By the way, the last 1" headset bearing I messed with was a light press fit onto the 1.040 shoulder on the steerer tube. (1" +1mm I guess!)
Unfortunatly, the new fork had a 1.063 (27mm) shoulder. .020 + is not a tight press fit, it is an explode the bearing cone fit.
Fortunatly, I have a lathe.
Unfortunatly it was not obvious how to remove the steerer from the fork so I could turn it down on the lathe.
Fortunately the steerer had some extra length.
So I made a long bushing that is a light press over the 1.060, then necked down to 1" ID, with a 1.040 OD shoulder at the top...made it long enough that I didn't need to cut down the steerer. So far nobody has asked about that odd spacer above the fork!
So how in the heck do you make a part with an .020 wall?
-First, make a male plug that will be a nice fit in the ID. Do this first so you can use the lathe for the plug, and don't have to unchuck and recenter the the part later. Center drill one end.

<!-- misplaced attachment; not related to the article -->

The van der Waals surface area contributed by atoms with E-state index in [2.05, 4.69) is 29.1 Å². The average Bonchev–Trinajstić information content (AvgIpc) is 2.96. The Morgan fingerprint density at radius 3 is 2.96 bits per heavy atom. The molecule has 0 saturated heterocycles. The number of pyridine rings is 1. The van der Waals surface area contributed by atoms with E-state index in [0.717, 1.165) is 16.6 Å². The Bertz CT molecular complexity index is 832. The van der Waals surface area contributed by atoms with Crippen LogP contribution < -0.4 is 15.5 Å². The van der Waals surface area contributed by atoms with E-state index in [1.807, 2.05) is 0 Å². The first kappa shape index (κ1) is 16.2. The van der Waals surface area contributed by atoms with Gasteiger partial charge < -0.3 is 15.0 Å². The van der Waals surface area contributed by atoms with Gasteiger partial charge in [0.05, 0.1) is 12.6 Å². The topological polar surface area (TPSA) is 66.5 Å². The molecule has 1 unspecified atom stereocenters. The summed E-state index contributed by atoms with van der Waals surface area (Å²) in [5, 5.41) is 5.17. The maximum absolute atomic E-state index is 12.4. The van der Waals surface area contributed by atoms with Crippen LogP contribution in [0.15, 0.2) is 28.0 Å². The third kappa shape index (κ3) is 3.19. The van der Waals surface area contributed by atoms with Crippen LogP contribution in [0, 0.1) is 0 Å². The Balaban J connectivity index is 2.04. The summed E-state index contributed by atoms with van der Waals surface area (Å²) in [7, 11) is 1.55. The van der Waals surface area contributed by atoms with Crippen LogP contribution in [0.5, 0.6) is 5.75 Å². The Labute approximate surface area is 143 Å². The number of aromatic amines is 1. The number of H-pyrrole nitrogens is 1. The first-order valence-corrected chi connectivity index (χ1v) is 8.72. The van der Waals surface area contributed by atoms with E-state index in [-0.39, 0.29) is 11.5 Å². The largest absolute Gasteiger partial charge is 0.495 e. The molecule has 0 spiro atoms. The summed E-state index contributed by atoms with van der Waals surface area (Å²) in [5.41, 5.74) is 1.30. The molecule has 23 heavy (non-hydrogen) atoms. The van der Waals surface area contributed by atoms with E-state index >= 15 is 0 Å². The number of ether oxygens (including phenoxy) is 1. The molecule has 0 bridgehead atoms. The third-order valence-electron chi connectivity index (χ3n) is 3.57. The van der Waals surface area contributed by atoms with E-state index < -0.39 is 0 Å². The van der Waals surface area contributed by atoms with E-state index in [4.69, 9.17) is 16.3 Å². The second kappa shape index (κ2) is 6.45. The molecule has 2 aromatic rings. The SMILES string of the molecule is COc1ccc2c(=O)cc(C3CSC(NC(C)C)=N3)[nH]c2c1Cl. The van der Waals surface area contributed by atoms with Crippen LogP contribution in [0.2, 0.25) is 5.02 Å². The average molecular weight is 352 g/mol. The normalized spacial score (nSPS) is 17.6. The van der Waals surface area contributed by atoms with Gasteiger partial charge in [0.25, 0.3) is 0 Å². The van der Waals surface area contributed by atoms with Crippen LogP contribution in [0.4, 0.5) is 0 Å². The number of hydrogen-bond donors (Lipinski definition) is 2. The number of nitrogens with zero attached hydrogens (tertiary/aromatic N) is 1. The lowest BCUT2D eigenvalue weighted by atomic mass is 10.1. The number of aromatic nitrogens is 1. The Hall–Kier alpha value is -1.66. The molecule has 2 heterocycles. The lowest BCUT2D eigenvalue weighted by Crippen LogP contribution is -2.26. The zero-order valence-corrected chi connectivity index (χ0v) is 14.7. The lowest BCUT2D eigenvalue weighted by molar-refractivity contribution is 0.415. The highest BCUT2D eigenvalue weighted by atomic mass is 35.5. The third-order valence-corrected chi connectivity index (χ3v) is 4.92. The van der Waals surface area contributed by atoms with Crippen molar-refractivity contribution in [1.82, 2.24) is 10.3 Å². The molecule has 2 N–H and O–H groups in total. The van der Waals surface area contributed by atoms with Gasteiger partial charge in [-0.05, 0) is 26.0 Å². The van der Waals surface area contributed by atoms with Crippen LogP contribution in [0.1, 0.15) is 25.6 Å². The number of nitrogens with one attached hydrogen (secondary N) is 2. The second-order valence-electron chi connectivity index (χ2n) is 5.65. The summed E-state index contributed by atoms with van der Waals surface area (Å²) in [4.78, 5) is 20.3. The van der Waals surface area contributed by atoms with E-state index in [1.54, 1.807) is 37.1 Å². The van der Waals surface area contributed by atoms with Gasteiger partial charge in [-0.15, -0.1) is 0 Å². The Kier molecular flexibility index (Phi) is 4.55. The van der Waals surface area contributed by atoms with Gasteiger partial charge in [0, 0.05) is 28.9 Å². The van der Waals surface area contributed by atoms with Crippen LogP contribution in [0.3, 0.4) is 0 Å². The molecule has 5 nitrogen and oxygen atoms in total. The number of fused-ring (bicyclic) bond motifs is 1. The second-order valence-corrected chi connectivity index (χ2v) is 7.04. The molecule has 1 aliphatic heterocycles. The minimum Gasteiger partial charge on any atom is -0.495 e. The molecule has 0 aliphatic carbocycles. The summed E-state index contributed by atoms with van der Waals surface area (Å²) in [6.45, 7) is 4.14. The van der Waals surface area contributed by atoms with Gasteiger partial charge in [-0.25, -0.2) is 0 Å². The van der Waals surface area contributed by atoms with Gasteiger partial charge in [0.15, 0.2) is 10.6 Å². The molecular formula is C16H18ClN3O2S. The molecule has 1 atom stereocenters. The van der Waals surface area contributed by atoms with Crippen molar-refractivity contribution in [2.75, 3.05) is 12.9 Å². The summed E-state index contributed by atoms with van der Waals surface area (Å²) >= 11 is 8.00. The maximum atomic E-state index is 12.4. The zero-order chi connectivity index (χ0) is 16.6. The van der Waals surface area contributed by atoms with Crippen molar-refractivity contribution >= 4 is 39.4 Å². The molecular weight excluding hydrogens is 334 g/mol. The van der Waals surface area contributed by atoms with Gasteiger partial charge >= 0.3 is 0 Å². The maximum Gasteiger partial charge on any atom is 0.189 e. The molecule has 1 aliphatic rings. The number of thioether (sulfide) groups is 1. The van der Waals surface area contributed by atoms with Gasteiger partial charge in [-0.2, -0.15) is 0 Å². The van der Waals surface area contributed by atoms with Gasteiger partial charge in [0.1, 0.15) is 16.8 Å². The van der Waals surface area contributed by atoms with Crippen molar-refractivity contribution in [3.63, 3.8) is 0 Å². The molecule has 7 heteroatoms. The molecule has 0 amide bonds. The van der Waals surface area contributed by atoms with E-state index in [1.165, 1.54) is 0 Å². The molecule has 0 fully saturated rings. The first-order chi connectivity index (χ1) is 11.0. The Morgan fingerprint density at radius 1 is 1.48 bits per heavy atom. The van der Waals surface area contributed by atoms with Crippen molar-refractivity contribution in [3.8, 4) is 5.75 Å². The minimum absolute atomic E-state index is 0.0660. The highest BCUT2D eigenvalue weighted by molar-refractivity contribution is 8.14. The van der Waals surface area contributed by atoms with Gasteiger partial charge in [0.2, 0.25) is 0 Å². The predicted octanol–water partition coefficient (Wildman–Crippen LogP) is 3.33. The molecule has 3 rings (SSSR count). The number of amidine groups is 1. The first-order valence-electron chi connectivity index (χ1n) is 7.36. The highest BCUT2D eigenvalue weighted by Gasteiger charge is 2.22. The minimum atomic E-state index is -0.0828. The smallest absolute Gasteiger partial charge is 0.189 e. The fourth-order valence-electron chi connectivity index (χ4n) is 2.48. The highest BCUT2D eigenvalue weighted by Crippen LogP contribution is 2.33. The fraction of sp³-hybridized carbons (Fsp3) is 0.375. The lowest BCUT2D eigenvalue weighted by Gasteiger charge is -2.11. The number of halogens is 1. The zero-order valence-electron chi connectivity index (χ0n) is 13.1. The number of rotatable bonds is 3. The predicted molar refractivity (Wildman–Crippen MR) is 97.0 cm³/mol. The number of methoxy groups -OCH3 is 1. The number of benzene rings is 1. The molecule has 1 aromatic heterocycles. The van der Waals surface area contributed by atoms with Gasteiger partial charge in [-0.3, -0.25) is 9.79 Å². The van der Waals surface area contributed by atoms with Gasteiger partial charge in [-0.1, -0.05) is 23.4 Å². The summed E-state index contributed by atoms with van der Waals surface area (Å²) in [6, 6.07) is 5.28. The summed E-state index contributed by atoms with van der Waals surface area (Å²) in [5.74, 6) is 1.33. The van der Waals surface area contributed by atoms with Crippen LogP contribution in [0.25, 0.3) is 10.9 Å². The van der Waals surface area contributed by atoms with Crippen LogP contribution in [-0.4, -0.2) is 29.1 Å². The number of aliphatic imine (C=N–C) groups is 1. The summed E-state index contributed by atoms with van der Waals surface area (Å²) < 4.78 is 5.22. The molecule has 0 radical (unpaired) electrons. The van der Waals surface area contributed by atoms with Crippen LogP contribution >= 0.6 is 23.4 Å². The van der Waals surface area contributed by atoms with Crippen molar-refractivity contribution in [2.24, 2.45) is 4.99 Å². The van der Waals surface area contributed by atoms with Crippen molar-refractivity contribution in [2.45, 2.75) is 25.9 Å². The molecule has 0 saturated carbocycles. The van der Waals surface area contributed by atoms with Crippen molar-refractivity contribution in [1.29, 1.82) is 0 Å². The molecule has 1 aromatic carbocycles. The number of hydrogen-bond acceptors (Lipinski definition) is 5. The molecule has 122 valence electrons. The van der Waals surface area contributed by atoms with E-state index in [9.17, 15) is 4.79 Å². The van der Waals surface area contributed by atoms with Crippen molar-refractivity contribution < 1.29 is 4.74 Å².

-Bore the ID of the bushing, insert the plug.
-Install the plug, and turn the OD, using the tailstock to support the part via the plug.
It's my understanding that on steel and aluminum forks, you're supposed to need to tap the lower cone on with a piece of tubing and a hammer. There's a special tool for the tubing sold for this.
I don't have a lathe; most people don't have a lathe. The place that made the forks probably has a lathe, but that don't help me none.
And I don't know that the measurements are exact (using some cheap plastic calipers and having only the Worksman bike on hand to compare measurements to--and noting that the Worksman uses a lot of over-thickness parts) but these style of headsets don't seem to come in different steerer tube sizes.
I thought I was the only person that had problems with these forks...
One extra annoying aspect of the set I have, is that the blades are incorrectly aligned which means lots of bending about and swearing...
The general finish of the forks is pretty poor but, as I intend to respray them, I really shouldn't complain...
This thread has been very useful to me, thanks chaps...!